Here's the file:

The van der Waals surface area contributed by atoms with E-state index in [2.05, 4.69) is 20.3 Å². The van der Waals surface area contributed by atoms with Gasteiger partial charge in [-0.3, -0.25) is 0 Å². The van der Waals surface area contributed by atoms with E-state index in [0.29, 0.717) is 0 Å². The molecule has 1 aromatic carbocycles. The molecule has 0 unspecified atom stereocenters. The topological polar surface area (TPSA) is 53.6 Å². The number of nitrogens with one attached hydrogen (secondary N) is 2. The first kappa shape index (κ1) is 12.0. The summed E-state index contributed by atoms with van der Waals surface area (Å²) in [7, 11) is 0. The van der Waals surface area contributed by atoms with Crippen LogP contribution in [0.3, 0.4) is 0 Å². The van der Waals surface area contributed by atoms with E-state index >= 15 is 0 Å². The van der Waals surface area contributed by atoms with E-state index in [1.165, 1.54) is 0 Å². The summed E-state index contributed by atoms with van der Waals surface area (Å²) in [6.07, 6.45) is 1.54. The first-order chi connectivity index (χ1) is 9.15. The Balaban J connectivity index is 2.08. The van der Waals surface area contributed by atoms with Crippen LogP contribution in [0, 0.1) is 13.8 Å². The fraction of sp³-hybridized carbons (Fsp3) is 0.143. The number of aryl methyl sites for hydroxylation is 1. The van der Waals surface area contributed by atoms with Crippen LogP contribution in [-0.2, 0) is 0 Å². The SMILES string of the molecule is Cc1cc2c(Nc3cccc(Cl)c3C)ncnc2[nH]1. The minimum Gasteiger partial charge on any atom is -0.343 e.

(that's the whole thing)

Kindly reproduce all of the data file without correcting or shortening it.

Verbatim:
The van der Waals surface area contributed by atoms with E-state index in [2.05, 4.69) is 20.3 Å². The van der Waals surface area contributed by atoms with Gasteiger partial charge in [-0.3, -0.25) is 0 Å². The van der Waals surface area contributed by atoms with E-state index in [0.29, 0.717) is 0 Å². The molecule has 1 aromatic carbocycles. The molecule has 0 unspecified atom stereocenters. The topological polar surface area (TPSA) is 53.6 Å². The number of nitrogens with one attached hydrogen (secondary N) is 2. The first kappa shape index (κ1) is 12.0. The summed E-state index contributed by atoms with van der Waals surface area (Å²) in [7, 11) is 0. The van der Waals surface area contributed by atoms with Crippen LogP contribution in [0.3, 0.4) is 0 Å². The van der Waals surface area contributed by atoms with E-state index >= 15 is 0 Å². The van der Waals surface area contributed by atoms with E-state index in [1.165, 1.54) is 0 Å². The summed E-state index contributed by atoms with van der Waals surface area (Å²) in [6.07, 6.45) is 1.54. The first-order chi connectivity index (χ1) is 9.15. The Balaban J connectivity index is 2.08. The van der Waals surface area contributed by atoms with Crippen LogP contribution in [0, 0.1) is 13.8 Å². The fraction of sp³-hybridized carbons (Fsp3) is 0.143. The number of aryl methyl sites for hydroxylation is 1. The van der Waals surface area contributed by atoms with Crippen LogP contribution in [-0.2, 0) is 0 Å². The SMILES string of the molecule is Cc1cc2c(Nc3cccc(Cl)c3C)ncnc2[nH]1. The minimum Gasteiger partial charge on any atom is -0.343 e.